The 24th UN Climate Change Conference (COP24) has just wrapped up in Katowice, Poland. The conference’s main objective was to reach a decision that will ensure full implementation of the Paris Agreement (the so-called Katowice Package) and this way further lower greenhouse gas emissions globally. However, reaching a decision which will appeal to all the signing-parties of the Paris Agreement is not a piece of cake, as different national actors are still tackling the issue of climate change at their own pace, while the discrepancy in terms of technological possibilities of controlling climate change between developed and developing countries is still enormous.
Song recommendations, video suggestions, related articles – these are just some of the curated features we have come to rely on when using platforms like Spotify, YouTube and online news sites. All of these strategies for making us consume more and more media material draw upon the much-debated concept of personalisation: tailoring content to suit personal preferences. It might sound luxurious, but there are darker consequences to individuals and their communities indulging in the custom-made appeal inherent to many aspects of today’s world.
Every armchair expert on economics or the Middle East can be counted on to shout “it’s the oil!” when discussing why Saudi Arabia is what it is and does what it does. And when one looks at the headline figures, it is hard to argue otherwise: the Kingdom is the world’s largest oil exporter, has the second-largest reserves and is the de facto head of OPEC, a cartel of oil exporting countries. It is also the quintessential rags-to-riches oil state, defined by irresponsible spending, peculiar national priorities (what is the point of building a 1 km high tower?) and a bloated bureaucracy. Oil has long been the indicator Saudi Arabia’s foreign and domestic policy, but times might be changing.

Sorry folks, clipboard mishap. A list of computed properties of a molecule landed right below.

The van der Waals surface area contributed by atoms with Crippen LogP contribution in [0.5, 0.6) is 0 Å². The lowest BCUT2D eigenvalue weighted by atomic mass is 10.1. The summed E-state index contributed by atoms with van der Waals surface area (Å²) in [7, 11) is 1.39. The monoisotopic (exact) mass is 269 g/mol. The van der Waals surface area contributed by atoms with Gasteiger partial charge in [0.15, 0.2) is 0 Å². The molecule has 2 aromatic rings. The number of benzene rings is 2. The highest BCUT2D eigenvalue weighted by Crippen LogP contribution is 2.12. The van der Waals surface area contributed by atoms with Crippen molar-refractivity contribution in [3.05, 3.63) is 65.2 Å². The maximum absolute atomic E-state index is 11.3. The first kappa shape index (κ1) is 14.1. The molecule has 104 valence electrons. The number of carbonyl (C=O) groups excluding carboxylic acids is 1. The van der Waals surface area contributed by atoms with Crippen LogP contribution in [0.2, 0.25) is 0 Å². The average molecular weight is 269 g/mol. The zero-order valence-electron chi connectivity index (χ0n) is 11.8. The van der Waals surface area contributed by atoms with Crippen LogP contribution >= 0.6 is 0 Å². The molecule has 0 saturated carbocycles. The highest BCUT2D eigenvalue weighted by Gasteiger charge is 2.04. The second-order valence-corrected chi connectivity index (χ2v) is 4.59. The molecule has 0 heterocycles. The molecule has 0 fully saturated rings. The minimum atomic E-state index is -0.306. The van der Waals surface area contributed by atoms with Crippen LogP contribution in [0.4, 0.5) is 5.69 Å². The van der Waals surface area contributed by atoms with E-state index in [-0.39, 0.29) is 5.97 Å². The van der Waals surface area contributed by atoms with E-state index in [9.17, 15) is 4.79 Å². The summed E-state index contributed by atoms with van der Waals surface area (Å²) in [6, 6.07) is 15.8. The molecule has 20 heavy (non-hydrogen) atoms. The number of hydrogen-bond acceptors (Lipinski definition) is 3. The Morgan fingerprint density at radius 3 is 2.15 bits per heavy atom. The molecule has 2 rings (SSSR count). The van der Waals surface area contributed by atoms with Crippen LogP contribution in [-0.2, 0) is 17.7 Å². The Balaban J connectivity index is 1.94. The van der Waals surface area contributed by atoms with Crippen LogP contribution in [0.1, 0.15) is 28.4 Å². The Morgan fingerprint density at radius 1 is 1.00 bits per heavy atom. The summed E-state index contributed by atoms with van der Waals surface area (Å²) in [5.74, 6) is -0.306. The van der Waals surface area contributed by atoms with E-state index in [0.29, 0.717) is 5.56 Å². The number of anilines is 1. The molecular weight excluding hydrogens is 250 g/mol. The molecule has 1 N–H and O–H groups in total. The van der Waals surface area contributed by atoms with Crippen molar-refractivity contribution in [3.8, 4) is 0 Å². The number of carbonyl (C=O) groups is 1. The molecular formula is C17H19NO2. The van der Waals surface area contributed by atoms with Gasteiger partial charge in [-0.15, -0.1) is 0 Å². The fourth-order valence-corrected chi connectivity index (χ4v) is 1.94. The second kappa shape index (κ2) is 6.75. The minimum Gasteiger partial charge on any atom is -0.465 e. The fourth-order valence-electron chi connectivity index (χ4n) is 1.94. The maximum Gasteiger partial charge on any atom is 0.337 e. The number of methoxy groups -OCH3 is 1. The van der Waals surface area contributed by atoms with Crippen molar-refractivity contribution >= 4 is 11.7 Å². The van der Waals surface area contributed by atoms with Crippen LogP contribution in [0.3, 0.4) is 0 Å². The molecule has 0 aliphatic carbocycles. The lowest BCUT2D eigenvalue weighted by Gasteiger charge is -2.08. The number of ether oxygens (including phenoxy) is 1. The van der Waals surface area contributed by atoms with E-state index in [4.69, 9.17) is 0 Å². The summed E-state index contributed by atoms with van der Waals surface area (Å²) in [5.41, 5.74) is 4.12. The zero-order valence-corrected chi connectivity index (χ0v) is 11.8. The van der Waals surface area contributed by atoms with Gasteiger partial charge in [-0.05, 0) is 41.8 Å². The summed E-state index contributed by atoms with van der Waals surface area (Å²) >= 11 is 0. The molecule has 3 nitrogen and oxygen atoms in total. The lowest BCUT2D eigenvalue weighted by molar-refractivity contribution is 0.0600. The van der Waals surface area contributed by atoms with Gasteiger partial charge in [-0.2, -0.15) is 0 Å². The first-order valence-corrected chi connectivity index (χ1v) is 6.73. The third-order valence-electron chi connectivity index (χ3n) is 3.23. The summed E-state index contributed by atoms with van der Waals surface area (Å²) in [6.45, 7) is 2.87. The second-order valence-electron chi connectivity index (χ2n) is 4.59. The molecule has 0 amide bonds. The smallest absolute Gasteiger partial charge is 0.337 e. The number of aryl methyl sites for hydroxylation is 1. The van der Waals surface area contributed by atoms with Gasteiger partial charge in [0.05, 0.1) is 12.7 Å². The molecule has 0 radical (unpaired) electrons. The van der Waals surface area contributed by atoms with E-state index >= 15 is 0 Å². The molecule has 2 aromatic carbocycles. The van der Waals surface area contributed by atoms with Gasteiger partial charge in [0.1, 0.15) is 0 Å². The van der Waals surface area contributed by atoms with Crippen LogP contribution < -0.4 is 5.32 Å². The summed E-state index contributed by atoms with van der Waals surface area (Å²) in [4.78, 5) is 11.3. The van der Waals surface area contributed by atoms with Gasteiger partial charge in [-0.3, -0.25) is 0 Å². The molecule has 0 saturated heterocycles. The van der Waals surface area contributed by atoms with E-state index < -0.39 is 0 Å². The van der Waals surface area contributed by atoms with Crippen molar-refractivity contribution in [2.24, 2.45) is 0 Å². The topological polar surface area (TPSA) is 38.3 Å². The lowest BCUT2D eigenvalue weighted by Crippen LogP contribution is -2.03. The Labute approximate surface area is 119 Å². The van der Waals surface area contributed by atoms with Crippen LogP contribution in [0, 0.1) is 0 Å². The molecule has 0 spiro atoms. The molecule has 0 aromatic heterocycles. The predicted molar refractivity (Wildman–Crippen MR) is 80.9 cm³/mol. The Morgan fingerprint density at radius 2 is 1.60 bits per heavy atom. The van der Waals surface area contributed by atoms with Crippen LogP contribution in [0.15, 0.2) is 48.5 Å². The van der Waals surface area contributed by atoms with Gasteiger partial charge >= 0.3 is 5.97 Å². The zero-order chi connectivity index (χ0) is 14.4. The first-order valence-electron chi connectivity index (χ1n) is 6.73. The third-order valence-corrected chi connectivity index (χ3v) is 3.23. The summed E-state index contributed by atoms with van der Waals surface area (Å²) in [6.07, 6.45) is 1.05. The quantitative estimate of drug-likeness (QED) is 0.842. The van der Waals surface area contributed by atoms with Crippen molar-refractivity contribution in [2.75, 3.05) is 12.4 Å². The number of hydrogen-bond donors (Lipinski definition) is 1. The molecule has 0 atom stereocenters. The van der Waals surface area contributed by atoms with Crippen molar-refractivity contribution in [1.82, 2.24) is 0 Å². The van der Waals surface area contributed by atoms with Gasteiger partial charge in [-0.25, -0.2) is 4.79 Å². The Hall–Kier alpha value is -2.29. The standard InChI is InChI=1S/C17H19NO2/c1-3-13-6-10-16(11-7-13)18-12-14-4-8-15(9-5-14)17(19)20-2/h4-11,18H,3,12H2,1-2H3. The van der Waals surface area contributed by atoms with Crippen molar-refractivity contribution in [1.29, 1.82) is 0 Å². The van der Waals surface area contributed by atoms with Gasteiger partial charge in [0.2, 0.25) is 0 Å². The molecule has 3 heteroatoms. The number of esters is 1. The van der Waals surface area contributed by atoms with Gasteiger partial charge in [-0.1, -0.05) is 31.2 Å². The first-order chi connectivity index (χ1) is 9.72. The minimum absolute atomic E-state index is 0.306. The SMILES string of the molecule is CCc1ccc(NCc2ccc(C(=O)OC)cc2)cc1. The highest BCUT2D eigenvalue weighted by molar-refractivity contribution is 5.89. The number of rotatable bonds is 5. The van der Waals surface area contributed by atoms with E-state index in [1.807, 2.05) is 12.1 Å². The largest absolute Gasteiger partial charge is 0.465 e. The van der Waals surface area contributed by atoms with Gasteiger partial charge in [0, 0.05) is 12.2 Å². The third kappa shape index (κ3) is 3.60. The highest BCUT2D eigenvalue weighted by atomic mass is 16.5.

Not so long ago, when visiting my friend in her room, I noticed an old vinyl record of The Beatles on the shelf. Intrigued, as it certainly wasn’t there before, I soon learnt that she has bought it in a second-hand shop for quite a low price, which certainly would not be surprising–if it was not for the fact that she does not have a gramophone, nor does she intend to buy one.
Each year around the time of Halloween we are practically bombed with horror movies from every corner, be it gory slashers or cheesy old-school vampire movies. And those are just some examples of popular elements associated with the aesthetics of Halloween.
As days grow shorter, leaves change colour and putting on a scarf becomes a requirement before facing the chilly autumn winds, you might find yourself reminiscing about the summer. Longing to return to the bright moments of your sunlit memories, perhaps you listen to the summer’s greatest hits on Spotify or watch summery feel-good movies like Mamma Mia! and Forgetting Sarah Marshall. These feelings and actions are fuelled by a sentiment known as nostalgia, and its connection to the media we consume is more present in our everyday lives than we are often aware of.
It is known how to make a good trailer tune; it is also known that it is not a simple challenge. From the beginning of trailer-making, the practice of reusing music used for other trailers has flourished–after all, once an appropriate sound is found, it is tempting to use its qualities and maybe even the popularity it acquired through the movie that used it before. Classical music such as Carmina Burana or Lux Aeterna has been overused to the point it is hardly ever brought up anymore; so did pop songs like Walkin’ on Sunshine.
It is that time of the year again. Summer is coming to a close, and orange-tinted leaves are signalling that autumn is knocking at the door. The weather is gradually becoming frisky, and a new academic year has already begun in schools and universities around the globe.
It is also a time of the year when the halls of Hogwarts are once again filled with young witches and wizards eager to commence a new year at the famous British school of witchcraft and wizardry.
First impressions are crucial. Whenever a movie is to be released, trailers are needed to promote it at least 6 months in advance. Most of the time, this moment is what determines whether the movie becomes a hit or a smash, whether the audience will be swept away by the promised greatness, fun or fear (depending on the movie genre) or will be disappointed already by the sneak peek.
A few days ago, I was in the midst of sipping a cup of freshly made Earl Grey tea at our balcony in my hometown in Croatia, when the relaxing atmosphere of the summer morn’ suddenly became disturbed by the sound of a peculiar little car announcing that the Classical Circus Berlin has just made its arrival in the city.
Our issues can be found at most university buildings, including:
- Honours Tower (Academy Building)
- University Library
- Duisenberg Building
Honours Review is a publication of students at the University of Groningen, the Netherlands.